ProjectEcosystem consequences of fisheries-induced evolution in alpine lakes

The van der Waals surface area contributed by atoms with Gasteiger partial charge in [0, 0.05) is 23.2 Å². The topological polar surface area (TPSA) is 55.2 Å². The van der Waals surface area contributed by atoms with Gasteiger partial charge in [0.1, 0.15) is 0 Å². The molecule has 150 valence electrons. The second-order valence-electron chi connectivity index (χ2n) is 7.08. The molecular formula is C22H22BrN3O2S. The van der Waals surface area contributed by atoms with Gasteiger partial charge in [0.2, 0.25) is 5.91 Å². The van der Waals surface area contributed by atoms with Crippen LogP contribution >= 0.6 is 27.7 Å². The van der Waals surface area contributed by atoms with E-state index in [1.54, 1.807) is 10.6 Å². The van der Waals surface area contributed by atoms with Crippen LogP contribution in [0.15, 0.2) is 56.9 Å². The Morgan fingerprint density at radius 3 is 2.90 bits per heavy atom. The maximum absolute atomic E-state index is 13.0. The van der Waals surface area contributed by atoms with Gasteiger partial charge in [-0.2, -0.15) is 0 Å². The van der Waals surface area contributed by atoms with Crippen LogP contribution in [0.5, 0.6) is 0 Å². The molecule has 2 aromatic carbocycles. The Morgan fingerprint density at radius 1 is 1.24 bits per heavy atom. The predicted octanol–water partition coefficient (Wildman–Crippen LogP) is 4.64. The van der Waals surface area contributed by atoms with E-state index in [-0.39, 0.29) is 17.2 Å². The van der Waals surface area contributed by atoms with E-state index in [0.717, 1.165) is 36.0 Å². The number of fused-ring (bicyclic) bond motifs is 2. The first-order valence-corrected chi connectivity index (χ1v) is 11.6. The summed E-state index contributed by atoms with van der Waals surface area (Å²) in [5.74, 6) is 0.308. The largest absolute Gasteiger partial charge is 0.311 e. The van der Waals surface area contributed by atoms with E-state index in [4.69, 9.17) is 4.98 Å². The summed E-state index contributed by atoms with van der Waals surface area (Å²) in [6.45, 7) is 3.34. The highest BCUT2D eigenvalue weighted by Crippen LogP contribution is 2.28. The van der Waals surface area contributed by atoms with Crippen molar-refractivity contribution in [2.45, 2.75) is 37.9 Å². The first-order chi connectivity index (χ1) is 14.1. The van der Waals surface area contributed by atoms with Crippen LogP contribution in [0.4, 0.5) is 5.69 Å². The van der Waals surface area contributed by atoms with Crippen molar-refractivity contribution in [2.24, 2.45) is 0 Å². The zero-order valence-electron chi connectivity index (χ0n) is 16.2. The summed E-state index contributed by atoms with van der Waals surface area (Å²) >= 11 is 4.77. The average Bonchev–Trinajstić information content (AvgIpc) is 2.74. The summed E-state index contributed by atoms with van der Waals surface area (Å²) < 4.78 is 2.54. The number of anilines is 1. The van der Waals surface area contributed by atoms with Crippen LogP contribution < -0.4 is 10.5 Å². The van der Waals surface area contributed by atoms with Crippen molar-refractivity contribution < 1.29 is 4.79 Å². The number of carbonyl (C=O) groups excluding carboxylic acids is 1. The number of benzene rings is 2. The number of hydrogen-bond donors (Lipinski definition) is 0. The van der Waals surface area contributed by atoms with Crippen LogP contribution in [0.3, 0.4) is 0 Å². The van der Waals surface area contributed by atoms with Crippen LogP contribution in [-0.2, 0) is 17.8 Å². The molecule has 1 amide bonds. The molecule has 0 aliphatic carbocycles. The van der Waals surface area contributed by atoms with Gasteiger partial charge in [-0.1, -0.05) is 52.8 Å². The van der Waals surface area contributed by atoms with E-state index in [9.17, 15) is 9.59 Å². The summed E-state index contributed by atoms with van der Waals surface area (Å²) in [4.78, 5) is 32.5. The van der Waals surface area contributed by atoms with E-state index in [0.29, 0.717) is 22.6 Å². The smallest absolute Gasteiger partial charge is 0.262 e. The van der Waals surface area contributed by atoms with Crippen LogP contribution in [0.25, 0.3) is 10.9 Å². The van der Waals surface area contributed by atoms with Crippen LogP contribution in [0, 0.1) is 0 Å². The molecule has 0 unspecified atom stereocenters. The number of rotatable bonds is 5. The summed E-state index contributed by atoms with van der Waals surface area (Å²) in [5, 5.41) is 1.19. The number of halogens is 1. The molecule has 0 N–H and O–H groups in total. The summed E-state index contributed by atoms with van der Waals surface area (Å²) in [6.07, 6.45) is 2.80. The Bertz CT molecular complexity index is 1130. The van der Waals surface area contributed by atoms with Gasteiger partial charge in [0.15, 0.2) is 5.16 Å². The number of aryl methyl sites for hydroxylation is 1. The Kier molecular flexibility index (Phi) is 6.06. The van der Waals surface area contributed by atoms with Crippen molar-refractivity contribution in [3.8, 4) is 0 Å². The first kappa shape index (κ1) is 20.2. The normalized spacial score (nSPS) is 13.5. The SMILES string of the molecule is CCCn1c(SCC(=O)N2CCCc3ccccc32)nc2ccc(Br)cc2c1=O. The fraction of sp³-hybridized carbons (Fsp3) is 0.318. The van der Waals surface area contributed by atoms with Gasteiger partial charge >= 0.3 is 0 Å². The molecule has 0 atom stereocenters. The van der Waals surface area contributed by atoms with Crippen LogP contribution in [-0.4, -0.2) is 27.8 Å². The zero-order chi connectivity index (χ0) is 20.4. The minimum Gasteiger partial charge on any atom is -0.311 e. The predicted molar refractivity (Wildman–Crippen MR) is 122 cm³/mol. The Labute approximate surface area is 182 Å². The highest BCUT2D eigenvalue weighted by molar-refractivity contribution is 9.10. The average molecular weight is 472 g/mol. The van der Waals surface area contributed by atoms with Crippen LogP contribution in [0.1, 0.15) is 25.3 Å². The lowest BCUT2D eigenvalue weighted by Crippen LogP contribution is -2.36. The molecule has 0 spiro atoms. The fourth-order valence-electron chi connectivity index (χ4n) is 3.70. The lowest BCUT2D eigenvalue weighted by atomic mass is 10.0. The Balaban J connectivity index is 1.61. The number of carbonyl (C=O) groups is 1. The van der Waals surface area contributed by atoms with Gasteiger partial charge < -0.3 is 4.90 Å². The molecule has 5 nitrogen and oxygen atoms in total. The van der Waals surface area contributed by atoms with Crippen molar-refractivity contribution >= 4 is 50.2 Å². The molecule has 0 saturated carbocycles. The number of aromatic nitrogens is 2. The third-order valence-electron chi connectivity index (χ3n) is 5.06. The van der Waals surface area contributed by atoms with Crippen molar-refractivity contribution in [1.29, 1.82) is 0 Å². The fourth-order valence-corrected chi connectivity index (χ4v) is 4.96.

The aim of my thesis is to evaluate the ecosystem consequences of fisheries-induced evolution in Canadian Rockies alpine lakes, as well as the potential feedback resulting from indirect trophic interactions that could alter fish production. The project will be the first experimental assessment in nature of whether, and to what degree, evolutionary changes elicited by common harvesting approaches cause changes in fisheries productivity, from genes to the entire ecosystems, on fish species of socio-economic importance. The hypothesis that Fisheries-induced evolution alters communities and ecosystems function and amplifies trophic cascades awaits empirical testing under controlled settings of typical levels of fish exploitation. This strategic project will directly help facilitate Parks Canada’s goals of restoring previously fishless alpine lakes in three national rocky mountain parks (Banff, Yoho and Kootenay). I collaborate closely with researchers at Concordia University and the University of Calgary, and with Parks Canada.